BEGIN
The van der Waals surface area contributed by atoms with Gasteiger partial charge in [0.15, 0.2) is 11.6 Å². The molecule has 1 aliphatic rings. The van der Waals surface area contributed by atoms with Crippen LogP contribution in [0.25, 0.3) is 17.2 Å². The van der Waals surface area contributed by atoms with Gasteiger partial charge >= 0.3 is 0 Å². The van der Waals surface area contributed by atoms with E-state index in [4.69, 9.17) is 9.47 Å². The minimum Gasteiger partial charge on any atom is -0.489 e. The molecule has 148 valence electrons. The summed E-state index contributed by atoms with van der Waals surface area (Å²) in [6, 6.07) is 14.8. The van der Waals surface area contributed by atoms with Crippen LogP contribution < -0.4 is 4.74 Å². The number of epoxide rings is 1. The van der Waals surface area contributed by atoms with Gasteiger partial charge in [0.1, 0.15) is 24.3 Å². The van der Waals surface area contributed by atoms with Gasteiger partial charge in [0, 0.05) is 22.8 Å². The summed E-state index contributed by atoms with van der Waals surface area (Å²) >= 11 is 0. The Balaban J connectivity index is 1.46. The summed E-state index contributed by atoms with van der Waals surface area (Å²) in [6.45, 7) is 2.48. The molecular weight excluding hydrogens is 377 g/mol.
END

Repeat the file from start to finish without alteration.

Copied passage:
The van der Waals surface area contributed by atoms with Gasteiger partial charge in [0.15, 0.2) is 11.6 Å². The molecule has 1 aliphatic rings. The van der Waals surface area contributed by atoms with Crippen LogP contribution in [0.25, 0.3) is 17.2 Å². The van der Waals surface area contributed by atoms with Gasteiger partial charge >= 0.3 is 0 Å². The van der Waals surface area contributed by atoms with E-state index in [4.69, 9.17) is 9.47 Å². The minimum Gasteiger partial charge on any atom is -0.489 e. The molecule has 148 valence electrons. The summed E-state index contributed by atoms with van der Waals surface area (Å²) in [6, 6.07) is 14.8. The van der Waals surface area contributed by atoms with Crippen LogP contribution < -0.4 is 4.74 Å². The number of epoxide rings is 1. The van der Waals surface area contributed by atoms with Gasteiger partial charge in [0.1, 0.15) is 24.3 Å². The van der Waals surface area contributed by atoms with Gasteiger partial charge in [0, 0.05) is 22.8 Å². The summed E-state index contributed by atoms with van der Waals surface area (Å²) >= 11 is 0. The Balaban J connectivity index is 1.46. The summed E-state index contributed by atoms with van der Waals surface area (Å²) in [6.45, 7) is 2.48. The molecular weight excluding hydrogens is 377 g/mol.